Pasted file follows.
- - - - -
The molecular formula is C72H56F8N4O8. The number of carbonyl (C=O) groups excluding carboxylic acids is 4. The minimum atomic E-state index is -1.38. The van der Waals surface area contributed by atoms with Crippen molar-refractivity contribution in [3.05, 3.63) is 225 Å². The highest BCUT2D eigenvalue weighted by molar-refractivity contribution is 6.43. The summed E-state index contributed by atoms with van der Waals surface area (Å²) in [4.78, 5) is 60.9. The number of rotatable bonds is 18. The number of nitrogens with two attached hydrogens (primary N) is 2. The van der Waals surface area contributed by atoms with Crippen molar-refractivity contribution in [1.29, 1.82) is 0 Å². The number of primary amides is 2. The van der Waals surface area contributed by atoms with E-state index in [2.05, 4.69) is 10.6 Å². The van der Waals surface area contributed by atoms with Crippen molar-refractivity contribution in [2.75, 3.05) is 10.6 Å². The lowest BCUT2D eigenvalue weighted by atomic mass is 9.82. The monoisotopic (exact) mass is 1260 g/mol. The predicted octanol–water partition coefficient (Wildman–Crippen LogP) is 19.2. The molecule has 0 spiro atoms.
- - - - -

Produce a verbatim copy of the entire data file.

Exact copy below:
The molecular formula is C72H56F8N4O8. The number of carbonyl (C=O) groups excluding carboxylic acids is 4. The minimum atomic E-state index is -1.38. The van der Waals surface area contributed by atoms with Crippen molar-refractivity contribution in [3.05, 3.63) is 225 Å². The highest BCUT2D eigenvalue weighted by molar-refractivity contribution is 6.43. The summed E-state index contributed by atoms with van der Waals surface area (Å²) in [4.78, 5) is 60.9. The number of rotatable bonds is 18. The number of nitrogens with two attached hydrogens (primary N) is 2. The van der Waals surface area contributed by atoms with Crippen molar-refractivity contribution in [1.29, 1.82) is 0 Å². The number of primary amides is 2. The van der Waals surface area contributed by atoms with E-state index in [2.05, 4.69) is 10.6 Å². The van der Waals surface area contributed by atoms with Crippen molar-refractivity contribution in [2.75, 3.05) is 10.6 Å². The lowest BCUT2D eigenvalue weighted by atomic mass is 9.82. The monoisotopic (exact) mass is 1260 g/mol. The predicted octanol–water partition coefficient (Wildman–Crippen LogP) is 19.2. The molecule has 0 spiro atoms.